Tonight at the barn I chased a bumble bee around the lounge and trapped him in a cup and set him free outside. Mom looked at me and snorted and said, "And you were going to kill a skunk. With a shovel."
I said, "Yeah, well, the bee hadn't pissed me off yet!" And then, "You know I wasn't really going to whack that skunk with a shovel, right?"
She laughed and said, "Oh, yeah. I know."
Yes, Mom knows me well.
The truly amazing thing about the whole skunk event was that my sister and brother-in-law live right up the hill from the barn and somehow managed to sleep through the whole fiasco-- shouting, screaming, beagling, and all. This was fortunate for Pepe because my sister would have blown him away in about 2 seconds and gone right back to bed. Notice I said my sister, not my brother-in-law! The poor men in this family sometimes lament the fact that the women run the show around here but, as I often point out to my dad, it's all his fault. My mom likes to tell the story that in the first year of their marriage the car broke down and she didn't know what to do. She called the airline and they patched her through to the tower, who patched her through to the cockpit of my dad's plane as he was sitting on the tarmac, waiting to taxi down the runway. Apparently you don't call an airline pilot in the plane unless someone is in the hospital or dead because he said, "Are you kidding?! I thought it was an emergency! Deal with it!" So, yep, his job managed to create a bunch of women who can deal with it. Most of the time, anyway. Hell, I once had a boyfriend give me a machete for Valentine's Day and that pleased me more than the jewelry, if that tells you anything. But that still doesn't mean I want to shoot and kill a little critter, even a skunk, so I guess it all worked out ok in the end. I could have done without the loss of sleep, however!
Thankfully, though, we don't get that many skunks here. Dad killed a rabid one when I was in high school. When I was in college we had a mama skunk that lived down in a burrow under a tree not far from the barn, but she rarely made a nuisance of herself. One year when the nieces were little we were all gathered together one evening to celebrate Mother's Day and my mom looked outside and saw this mama skunk taking her kittens out for a walk. She had them all in a line and they were walking up the fence line toward the back pasture. Mom, sister and I of course hurried the girls out onto the back porch to see the babies. The next thing I know my dad is standing next to me with the rifle to his shoulder, sighting in on the skunks with the scope. I leaned over and whispered, "You're not really going to shoot that mama skunk in front of her babies and your grandchildren on Mother's Day, are you?"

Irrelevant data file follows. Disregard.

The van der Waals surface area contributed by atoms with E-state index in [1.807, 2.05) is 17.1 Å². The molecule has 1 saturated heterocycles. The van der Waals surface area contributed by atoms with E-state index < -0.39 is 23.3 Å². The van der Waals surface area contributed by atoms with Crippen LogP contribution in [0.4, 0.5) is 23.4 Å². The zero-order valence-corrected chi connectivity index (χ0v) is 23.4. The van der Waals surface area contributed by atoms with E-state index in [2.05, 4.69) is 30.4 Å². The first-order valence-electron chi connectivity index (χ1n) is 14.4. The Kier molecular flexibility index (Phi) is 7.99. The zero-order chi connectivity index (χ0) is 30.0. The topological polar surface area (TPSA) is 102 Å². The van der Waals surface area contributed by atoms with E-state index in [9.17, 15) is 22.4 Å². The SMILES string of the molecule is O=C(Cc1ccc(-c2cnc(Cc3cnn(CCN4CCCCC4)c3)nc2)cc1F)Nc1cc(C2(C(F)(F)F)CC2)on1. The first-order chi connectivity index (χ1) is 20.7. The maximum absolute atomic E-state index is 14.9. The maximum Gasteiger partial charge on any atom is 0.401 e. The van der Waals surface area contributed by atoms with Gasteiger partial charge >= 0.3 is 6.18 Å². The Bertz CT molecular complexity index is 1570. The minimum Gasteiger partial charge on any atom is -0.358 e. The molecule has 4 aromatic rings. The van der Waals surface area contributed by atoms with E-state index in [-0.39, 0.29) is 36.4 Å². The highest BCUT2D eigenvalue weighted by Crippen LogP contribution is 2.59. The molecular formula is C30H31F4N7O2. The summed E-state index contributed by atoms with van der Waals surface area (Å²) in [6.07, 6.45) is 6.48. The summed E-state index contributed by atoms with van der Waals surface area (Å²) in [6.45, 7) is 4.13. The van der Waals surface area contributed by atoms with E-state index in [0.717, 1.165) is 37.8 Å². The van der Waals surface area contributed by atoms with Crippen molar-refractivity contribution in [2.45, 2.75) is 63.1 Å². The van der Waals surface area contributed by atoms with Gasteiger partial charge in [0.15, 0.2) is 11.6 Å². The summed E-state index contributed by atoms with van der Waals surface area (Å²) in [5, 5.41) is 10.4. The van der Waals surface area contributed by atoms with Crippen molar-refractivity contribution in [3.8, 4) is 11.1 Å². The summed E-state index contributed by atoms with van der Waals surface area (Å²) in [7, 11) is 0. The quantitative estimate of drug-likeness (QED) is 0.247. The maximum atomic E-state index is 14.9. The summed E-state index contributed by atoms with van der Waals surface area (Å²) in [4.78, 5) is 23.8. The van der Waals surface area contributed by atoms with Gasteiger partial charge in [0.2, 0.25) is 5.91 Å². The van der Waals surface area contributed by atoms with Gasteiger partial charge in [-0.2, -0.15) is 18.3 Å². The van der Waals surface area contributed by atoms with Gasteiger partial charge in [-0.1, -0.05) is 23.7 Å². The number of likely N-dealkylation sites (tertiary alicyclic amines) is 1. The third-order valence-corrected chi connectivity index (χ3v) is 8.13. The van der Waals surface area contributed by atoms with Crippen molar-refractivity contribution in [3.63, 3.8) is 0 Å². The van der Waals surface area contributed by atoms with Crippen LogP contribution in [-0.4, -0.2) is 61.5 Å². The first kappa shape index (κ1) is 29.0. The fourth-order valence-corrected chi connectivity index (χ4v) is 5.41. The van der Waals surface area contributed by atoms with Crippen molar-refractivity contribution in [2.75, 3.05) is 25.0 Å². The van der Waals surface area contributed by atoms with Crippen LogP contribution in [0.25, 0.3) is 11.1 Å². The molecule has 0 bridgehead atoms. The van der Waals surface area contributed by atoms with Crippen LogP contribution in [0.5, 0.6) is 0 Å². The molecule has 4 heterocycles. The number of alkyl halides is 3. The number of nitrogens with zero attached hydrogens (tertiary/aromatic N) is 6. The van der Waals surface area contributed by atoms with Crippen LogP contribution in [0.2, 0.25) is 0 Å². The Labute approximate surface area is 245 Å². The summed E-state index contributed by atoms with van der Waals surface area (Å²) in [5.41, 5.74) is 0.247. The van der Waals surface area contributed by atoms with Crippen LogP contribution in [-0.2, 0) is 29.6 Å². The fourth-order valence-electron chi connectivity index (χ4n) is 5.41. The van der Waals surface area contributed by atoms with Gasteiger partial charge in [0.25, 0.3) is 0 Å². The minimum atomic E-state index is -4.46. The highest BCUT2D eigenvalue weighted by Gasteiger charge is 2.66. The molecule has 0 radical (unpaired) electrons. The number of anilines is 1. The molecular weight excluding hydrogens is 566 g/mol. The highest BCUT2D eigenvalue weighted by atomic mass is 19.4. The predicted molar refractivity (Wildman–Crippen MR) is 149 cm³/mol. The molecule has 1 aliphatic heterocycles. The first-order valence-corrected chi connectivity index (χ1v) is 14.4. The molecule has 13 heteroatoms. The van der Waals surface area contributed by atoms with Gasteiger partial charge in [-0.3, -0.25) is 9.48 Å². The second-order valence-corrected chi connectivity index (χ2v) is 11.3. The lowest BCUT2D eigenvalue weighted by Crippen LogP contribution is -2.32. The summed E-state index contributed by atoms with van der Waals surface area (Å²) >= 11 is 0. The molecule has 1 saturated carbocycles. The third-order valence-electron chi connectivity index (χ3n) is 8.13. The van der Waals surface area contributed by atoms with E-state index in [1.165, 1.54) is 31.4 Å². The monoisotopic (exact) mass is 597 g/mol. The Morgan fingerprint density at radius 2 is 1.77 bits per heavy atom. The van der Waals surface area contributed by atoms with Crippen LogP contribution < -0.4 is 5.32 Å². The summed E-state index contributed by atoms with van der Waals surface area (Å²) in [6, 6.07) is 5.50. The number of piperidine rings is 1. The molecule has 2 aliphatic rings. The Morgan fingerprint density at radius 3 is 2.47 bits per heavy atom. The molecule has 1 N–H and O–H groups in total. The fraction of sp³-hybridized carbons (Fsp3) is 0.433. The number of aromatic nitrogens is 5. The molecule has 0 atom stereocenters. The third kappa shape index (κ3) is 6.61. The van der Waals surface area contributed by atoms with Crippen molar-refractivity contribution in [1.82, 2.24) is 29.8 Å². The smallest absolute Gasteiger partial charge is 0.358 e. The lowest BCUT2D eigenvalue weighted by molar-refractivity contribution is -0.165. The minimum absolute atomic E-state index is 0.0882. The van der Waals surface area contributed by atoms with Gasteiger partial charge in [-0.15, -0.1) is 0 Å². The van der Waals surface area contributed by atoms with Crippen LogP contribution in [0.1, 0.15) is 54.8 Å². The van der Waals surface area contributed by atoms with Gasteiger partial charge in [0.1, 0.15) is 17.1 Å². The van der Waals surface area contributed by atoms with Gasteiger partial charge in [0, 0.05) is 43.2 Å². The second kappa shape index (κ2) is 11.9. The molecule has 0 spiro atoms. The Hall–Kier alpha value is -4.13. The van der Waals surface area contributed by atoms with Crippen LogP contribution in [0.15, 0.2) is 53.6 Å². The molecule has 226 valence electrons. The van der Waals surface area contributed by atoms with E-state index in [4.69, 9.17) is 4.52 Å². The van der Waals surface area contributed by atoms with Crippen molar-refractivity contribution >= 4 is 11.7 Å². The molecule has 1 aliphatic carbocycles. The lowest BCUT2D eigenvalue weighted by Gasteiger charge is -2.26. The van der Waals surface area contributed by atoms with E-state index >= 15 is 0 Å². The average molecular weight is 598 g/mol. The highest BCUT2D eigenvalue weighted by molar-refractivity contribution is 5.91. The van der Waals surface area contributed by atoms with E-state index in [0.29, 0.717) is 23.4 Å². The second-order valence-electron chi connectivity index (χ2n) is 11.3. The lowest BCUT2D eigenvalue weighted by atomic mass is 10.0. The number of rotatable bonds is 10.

He looked a bit surprised, looked down at these two little blonde girls with their big brown eyes and said, "Ah, no, I was just trying to get a better look at them."
I said, "Perhaps the binoculars would be a bit less traumatic?"
I think it was the next year we discovered that mama skunk had wandered onto the neighbor's property and earned herself a trip to heaven and we had a whole litter of orphaned baby skunks on our hands. They'd apparently gotten hungry because they’d come out of the den and were wandering around under their tree, I suppose looking for food. Mom made a few phone calls to see what to do about it and was erroneously told by someone who should have known better that baby skunks don't spray. So I drag my boyfriend-at-the-time down with a cat carrier to rescue this litter of four babies. He as a good redneck boy and absolutely pitched a fit about that!
"I know they're cute now," he said, "But they're just going to grow up to be skunks!"
"Well, we don't kill baby things around here," I told him as I was scooping up little black and white balls of fluff and shoving them in the cat carrier.
"Well, I'm not riding in the car with a bunch of skunks," he informed me.
"Then it's a good thing it's a pretty day. Enjoy your walk back to the house," I said.
He did get back in my little Mustang with me and the babies, but he wasn't real happy about it. Now, we were very confident that baby skunks didn't spray because we had it from a “reliable” source, so we put them out on the screen porch off my mother's bedroom since that was the only place where the cats couldn't get to them and mess with them. For two days we fed them and played with them-- my nieces were all over those kittens, practically loving the fur right off of them-- and they never once sprayed. Mom found a wildlife rehabilitator who agreed to take them and raise them. This nice lady worked at a vet's office about an hour away and so my dad, dressed up in his pilot's uniform, took them with him on his way to the airport (an hour in the car with four baby skunks, mind you) and dropped them off to her. She called later that night to tell my mom that she hadn't had them there for long when they sprayed all over everything and the vet sent her home with them! Oh my goodness, if they'd sprayed on my dad on his way to the airport for a trip (or on the porch outside their bedroom, or all over my nieces…)! We'd have NEVER heard the end of that!
That was probably a good 10 years ago, though, so I suppose we were due for another skunk invasion. I'm just immensely grateful that Pepe seems to have gone very far away because I haven't smelled even a whiff of him/her again!
Oh, and just for fun....
Here's a picture I found of my sister's cat, Georgie's friend Ozzy. You can understand the dear boy's confusion when he saw the skunk:
(and, yes, he was named after Ozzy Osbourne-- because that's just how sister rolls!)
And a couple pictures of dear, goofy George showing off his belly dots: